Catching Up With: Food Journalist Frederick Kaufman

Frederick Kaufman

Frederick Kaufman

As TEDxManhattan approaches, we are checking in with past speakers to get an update on their workBelow, Frederick Kaufman, a contributing editor at Harper’s and a professor at the City University of New York’s Graduate School of Journalism, updates us on his new book.  At TEDxManhattan 2011, Frederick spoke about research projects aimed at developing metrics to define what sustainable food is.

Food journalist and 2011 TEDxManhattan speaker Frederick Kaufman has written Bet the Farm: How Food Stopped Being Food, published in October 2012.  In the last half decade, the world has seen two devastating spikes in the price of food, and a third may be on the way. In 2008 and 2010, farmers gathered record wheat harvests, yet more people starved than ever before—and most of them were farmers. How is that possible?  In Bet the Farm, Harper’s magazine contributing editor Frederick Kaufman investigates the hidden connection between global food and global finance by asking the simple question:  Why can’t delicious, inexpensive, and healthy food be available to everyone on Earth?

Like a detective intent on solving a mystery, Kaufman travels from the corporate headquarters of Domino’s Pizza and Tyson Foods to Wal-Mart’s sustainability research center, to mega-farms and organic farms and numerous genetic modification laboratories. Kaufman goes to Rome to the meeting of the United Nations Food and Agriculture Organization, and finally ends up on Wall Street and the floor of the Chicago Mercantile Exchange, where he discovers the answer to the riddle. His investigation reveals that money pouring into the global derivatives market in grain futures is having astonishing consequences that reach far beyond your dinner table, including the Arab Spring, bankrupt farmers, starving masses, and armies of scientists creating new GMO foods with U.S. marketing and shipping needs in mind instead of global nutrition.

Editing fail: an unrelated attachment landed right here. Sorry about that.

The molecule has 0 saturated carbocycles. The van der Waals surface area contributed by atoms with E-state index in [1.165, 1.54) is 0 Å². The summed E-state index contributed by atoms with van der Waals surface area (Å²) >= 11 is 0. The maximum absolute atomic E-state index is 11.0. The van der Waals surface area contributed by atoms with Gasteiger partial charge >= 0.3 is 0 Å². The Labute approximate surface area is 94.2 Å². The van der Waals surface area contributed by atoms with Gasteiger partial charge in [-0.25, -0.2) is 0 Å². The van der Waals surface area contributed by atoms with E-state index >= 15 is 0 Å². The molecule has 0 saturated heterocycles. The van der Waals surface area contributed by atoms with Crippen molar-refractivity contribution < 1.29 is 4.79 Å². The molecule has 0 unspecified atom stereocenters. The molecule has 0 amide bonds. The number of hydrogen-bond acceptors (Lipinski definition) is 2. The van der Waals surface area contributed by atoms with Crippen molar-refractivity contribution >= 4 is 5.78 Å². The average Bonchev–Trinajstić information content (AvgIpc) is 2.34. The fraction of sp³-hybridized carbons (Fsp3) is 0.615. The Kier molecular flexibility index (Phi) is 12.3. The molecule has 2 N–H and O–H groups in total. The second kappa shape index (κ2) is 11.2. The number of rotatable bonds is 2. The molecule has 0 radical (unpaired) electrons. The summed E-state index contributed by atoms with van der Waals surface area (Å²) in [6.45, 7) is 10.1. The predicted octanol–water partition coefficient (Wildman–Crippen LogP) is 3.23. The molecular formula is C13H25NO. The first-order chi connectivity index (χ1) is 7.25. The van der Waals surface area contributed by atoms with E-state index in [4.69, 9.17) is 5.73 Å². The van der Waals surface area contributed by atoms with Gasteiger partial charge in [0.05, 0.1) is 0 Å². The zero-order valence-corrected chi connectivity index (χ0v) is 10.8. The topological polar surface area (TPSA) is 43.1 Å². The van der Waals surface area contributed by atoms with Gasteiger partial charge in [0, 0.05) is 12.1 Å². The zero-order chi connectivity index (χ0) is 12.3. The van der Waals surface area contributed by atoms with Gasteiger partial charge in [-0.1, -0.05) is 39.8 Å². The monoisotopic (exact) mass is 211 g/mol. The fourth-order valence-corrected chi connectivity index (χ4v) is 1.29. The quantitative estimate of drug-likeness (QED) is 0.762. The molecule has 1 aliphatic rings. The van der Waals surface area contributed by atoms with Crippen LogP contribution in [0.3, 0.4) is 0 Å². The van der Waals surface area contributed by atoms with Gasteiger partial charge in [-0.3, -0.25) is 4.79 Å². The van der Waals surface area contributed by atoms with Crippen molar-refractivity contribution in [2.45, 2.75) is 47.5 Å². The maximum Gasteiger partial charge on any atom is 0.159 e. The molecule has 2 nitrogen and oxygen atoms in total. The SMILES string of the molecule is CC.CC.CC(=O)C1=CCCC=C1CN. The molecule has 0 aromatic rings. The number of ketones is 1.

Our food is getting less healthy, less delicious, and more expensive even as the world’s biggest food companies and food scientists say things are better than ever and that the rest of us should leave it to them to feed the world.  Readers of Bet the Farm will glimpse the power behind global food and understand what truly supports the system that has brought mass misery to our planet.

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